Facebook and Twitter Regulate Political Ads, and YouTube and Instagram Work to Personalize Feeds

Instagram and YouTube are focusing on personalization and some people aren’t happy.  Meanwhile, Facebook and Twitter take similar actions to regulate political ads on their platforms.

Personalized News Feeds for Instagram To Come

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Photo Cred @hamibakery

In a few weeks, Instagram users will be able to control what is in their news feed with its newest Mute feature. Similar to Facebook’s Unfollow feature and Snapchat’s Do Not Disturb feature, the Mute feature will allow you to remove specific accounts’ posts and stories from your news feed without unfollowing them completely.

 

You will be able to mute a user’s stories and still see their pictures in your feed or do the reverse: mute their posts, and still view their stories. Muting posts can be done from your newsfeed, but stories will have to be muted by going to the user’s profile page. You will still be able to go to the account you mute, even if it’s private, to see posts or stories, and unmute at any time. For brands, this means going back to the drawing board to find Ways You Can Increase Engagement and Followers on Instagram in the hopes of not being muted.

Facebook and Twitter Regulate Political Ads

In 2016, Facebook and Twitter received harsh criticism for allowing Russians to use its platform to impact the 2016 presidential election. As a result, there was a demand for transparency and proof of authentication of the political ads run on its platforms in an effort to prevent future manipulation. Facebook and Twitter may have finally met that demand with similar approaches in regulating political ads.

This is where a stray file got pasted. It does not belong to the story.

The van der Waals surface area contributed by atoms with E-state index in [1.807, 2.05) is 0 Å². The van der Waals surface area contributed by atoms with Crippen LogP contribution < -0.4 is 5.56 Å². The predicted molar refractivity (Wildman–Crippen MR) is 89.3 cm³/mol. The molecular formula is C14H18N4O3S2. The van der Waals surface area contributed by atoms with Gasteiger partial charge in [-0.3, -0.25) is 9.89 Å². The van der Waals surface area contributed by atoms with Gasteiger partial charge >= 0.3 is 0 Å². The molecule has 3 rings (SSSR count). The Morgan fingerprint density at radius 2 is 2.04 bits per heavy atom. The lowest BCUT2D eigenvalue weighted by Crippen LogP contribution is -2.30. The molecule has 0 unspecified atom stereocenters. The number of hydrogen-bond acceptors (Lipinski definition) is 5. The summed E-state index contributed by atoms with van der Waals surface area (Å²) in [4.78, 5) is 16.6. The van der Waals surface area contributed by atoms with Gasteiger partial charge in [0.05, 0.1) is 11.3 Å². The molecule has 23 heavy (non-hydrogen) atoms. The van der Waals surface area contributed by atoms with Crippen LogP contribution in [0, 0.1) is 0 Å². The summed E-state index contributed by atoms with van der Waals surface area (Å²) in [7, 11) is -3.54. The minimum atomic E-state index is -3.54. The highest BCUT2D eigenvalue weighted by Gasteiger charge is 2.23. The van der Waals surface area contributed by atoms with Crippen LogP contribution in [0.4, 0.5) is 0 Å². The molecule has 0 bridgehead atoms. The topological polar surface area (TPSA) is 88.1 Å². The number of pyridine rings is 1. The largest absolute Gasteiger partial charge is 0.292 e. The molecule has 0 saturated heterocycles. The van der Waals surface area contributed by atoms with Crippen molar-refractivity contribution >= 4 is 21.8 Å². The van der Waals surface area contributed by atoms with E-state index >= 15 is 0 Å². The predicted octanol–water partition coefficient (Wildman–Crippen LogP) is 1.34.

Both platforms have created labels that easily identify political ads and verify who’s running it. Facebook has a “Paid For By” label on top of any political ads in the United States. Clicking on the label takes users to a page where they can view the cost of the ad and a demographic breakdown of the audience who viewed the ad. Similarly, Twitter has a “Learn More” label so users can identify and contact the ad buyers.

 

Facebook and Twitter are also requiring that those running the political ads identify themselves and certify they are in the United States in various ways. For example, providing the last four digits of their social security number and a picture of a government-issued identification. Facebook also goes to a step further in archiving all of the political ads for seven years, or the full congressional election cycle, where it can be viewed by its users. Overall, both platforms to ensure that Foreign nationals cannot target political ads to people in the United States.

 

YouTube Tests Personalized Subscription Feeds

YouTube is back with another change that users are not too happy about. Jumping on the bandwagon of personalized feeds, YouTube has recently introduced personalized feeds within its subscription feature. Previously, the subscription feed would allow you to go to a creator’s page and view all of their videos they’ve uploaded in chronological order choosing which ones to watch. The subscription feed was the only place where users could go to see content in chronological order, but that has changed. The idea is that YouTube will provide users with videos that they think you will likely watch even when users are on a creator’s account regardless of when it was published.

 

This is a significant concern for the creators because now their most recent videos may not appear on the top of their subscription feed for their followers.  YouTube took to Twitter to explain further when users complained of the change. The company stated, “We find that some viewers are able to more easily find the videos they want to watch when we order the subs feed in a personalized order vs always showing most recent video first.” YouTube has been testing this out since February of 2018, and, for now, has allowed users the options to view the feeds in chronological order or by preference.

 

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